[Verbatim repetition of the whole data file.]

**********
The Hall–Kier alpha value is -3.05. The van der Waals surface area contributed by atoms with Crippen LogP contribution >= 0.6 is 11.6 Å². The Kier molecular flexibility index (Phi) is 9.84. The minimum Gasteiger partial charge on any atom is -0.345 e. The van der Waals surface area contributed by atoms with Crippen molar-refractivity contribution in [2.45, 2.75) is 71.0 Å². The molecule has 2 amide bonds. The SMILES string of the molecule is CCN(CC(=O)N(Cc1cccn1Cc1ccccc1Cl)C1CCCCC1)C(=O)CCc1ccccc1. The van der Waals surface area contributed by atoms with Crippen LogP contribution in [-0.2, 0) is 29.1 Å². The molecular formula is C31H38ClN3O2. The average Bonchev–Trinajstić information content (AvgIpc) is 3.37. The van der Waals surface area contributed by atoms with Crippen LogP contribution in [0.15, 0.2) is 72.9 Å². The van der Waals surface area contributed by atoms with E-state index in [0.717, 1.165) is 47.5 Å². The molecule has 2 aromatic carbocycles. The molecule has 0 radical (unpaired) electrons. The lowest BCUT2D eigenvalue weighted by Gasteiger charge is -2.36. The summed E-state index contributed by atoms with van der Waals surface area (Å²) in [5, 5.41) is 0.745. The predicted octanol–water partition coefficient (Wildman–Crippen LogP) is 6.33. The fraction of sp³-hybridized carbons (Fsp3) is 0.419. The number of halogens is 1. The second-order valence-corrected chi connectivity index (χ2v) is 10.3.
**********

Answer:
The Hall–Kier alpha value is -3.05. The van der Waals surface area contributed by atoms with Crippen LogP contribution >= 0.6 is 11.6 Å². The Kier molecular flexibility index (Phi) is 9.84. The minimum Gasteiger partial charge on any atom is -0.345 e. The van der Waals surface area contributed by atoms with Crippen molar-refractivity contribution in [2.45, 2.75) is 71.0 Å². The molecule has 2 amide bonds. The SMILES string of the molecule is CCN(CC(=O)N(Cc1cccn1Cc1ccccc1Cl)C1CCCCC1)C(=O)CCc1ccccc1. The van der Waals surface area contributed by atoms with Crippen LogP contribution in [-0.2, 0) is 29.1 Å². The molecular formula is C31H38ClN3O2. The average Bonchev–Trinajstić information content (AvgIpc) is 3.37. The van der Waals surface area contributed by atoms with Crippen LogP contribution in [0.15, 0.2) is 72.9 Å². The van der Waals surface area contributed by atoms with E-state index in [0.717, 1.165) is 47.5 Å². The molecule has 2 aromatic carbocycles. The molecule has 0 radical (unpaired) electrons. The lowest BCUT2D eigenvalue weighted by Gasteiger charge is -2.36. The summed E-state index contributed by atoms with van der Waals surface area (Å²) in [5, 5.41) is 0.745. The predicted octanol–water partition coefficient (Wildman–Crippen LogP) is 6.33. The fraction of sp³-hybridized carbons (Fsp3) is 0.419. The number of halogens is 1. The second-order valence-corrected chi connectivity index (χ2v) is 10.3.